The Budapest Gambit is an unusual Queen’s Pawn Opening which begins with 1. d4 Nf6 2. c4 e5
At first glance, black’s second move makes little sense. Black voluntarily gives up one of their valuable central pawns, and even allows white to attack the f6 knight as this free pawn is taken!
But as we’ll soon see, black has some tricks up their sleeve as well, and it’s not so easy for white to hold onto their extra pawn if they accept the Budapest Gambit.
White really needs to accept this pawn sacrifice by playing 3. dxe5. Other moves make little sense – allowing black to strike at white’s center for free would be quite a passive way to play.
After 3. dxe5, black’s main move is 3…Ng4, putting the e5 pawn under attack. We’ll consider an alternative in 3…Ne4 later.
Now white can defend the pawn with 4. Nf3
White’s e5 pawn is now defended. Black needs to keep up the pressure – if black doesn’t keep adding pressure to the e5 pawn, then white is one move away from playing h3 to kick the g4 knight away, when black’s opening is a complete failure!
Black generally plays the logical 4…Nc6 here, and now white can play 5. Bf4 to defend the pawn once more. (Note that white sometimes plays Bf4 before Nf3, which will most often result in the same position after move five).
Now, black would like to play …Qe7 to increase the pressure on the e5 pawn, but blocking the dark-squared bishop is undesirable. So first, black plays 5…Bb4+:
We’ve reached the key “starting position” of the mainline Budapest Gambit, and now white has an important decision to make:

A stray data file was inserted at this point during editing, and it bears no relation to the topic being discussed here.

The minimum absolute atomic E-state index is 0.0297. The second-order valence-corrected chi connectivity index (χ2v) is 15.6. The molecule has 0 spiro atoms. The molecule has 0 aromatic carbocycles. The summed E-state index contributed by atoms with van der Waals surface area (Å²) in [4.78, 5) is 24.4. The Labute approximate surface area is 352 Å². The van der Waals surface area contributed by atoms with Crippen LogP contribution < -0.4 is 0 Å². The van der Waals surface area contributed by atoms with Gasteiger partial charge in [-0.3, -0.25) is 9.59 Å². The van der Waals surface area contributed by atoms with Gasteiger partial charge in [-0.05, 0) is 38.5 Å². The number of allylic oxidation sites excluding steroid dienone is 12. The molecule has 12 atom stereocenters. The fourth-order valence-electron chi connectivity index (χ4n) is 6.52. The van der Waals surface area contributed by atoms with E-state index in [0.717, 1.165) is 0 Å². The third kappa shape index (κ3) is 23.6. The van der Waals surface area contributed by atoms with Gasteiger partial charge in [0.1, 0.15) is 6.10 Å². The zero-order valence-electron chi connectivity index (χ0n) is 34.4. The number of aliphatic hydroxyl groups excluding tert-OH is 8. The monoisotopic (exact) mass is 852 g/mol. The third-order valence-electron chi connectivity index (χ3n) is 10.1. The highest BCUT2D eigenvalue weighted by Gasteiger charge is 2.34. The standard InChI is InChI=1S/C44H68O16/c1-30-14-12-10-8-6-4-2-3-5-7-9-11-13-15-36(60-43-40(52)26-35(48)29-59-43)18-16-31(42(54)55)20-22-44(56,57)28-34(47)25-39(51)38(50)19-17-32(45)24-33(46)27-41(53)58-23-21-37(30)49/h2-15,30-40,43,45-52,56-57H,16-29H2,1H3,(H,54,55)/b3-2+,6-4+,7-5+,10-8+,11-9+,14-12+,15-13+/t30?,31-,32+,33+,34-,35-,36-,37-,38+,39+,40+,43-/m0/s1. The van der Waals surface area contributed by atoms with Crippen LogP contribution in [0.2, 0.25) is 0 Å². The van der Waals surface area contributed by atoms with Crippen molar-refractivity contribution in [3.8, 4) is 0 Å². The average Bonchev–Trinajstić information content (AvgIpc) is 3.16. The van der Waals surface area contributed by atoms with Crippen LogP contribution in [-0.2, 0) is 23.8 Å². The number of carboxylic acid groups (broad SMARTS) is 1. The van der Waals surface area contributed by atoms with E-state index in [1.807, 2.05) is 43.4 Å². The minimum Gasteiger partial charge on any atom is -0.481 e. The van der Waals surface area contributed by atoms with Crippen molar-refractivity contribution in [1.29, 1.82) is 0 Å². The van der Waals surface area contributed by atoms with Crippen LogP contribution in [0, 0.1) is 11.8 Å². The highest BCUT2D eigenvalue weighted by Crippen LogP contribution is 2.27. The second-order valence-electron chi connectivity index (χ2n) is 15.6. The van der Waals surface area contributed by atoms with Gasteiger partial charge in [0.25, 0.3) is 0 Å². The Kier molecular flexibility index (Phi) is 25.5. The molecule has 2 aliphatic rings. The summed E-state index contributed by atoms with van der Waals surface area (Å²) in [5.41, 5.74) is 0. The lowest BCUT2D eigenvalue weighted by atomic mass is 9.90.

6. Nbd2 is the main move. This avoids doubled pawns, but also cuts off white’s queen from accessing the d5 square, and thus after 6…Qe7, white is out of ways to defend the e5 pawn.
Play may continue with 7. e3 Ngxe5 8. Nxe5 Nxe5 9. a3 Bxd2+ (black would like to preserve the bishop pair, but this bishop doesn’t have a good home – it’s easily harassed on c5) 10. Qxd2:
This calm position might not have been what you expected after black’s aggressive second move! White likely remains a bit better here, with the pair of bishops and the slightly easier development. But black’s position is quite solid as well.
6. Nc3 is perhaps white’s more ambitious option:
White allows black to double his pawns, in exchange for keeping the option to play Qd5 open. White isn’t ready to give the e5 pawn back so easily!
After 6…Bxc3+ 7. bxc3 Qe7 8. Qd5, black is out of ways to attack white’s e5 pawn. White is threatening to simply play h3 next turn and greatly destabilize black’s position, so black seeks immediate action with 8…f6
After 9. exf6 Nxf6, white remains up a pawn, but black has some compensation. The queen will have to move again, and the doubled c-pawns are quite weak.
A sample continuation is 10. Qd3 d6 11. g3 0-0 12. Bg2 Bg4 13. 0-0 Rae8
All the black pieces stand well – but is it enough compensation for a pawn? That’s for the players to decide from here!
This move appears to be less logical than 3…Ng4, as it doesn’t place the vulnerable e5-pawn under attack. It has never been as popular as the aforementioned alternative, but I’ll provide a sample line here to illustrate how the game might progress.
4. Nf3 (4. a3!? is quite an interesting choice, simply spending a tempo to avoid …Bb4+) 4…Bb4+ 5. Nbd2 Nc6 6. a3 Bxd2+ 7. Bxd2 Nxd2 8. Qxd2 Qe7:
After the simple 9. Qc3, black probably doesn’t have enough compensation for a pawn. If black tries 9…0-0 (intending …Re8 to win the pawn), white has 10. Rd1! Re8 11. Rd5, and black is a bit tied up.
The Budapest Gambit may catch some white players off-guard, but white has many responses which maintain a slight edge. White can either return the pawn at some point and hope to play a position with other advantages (such as the bishop pair), or accept doubled pawns in exchange for remaining a pawn to the good.
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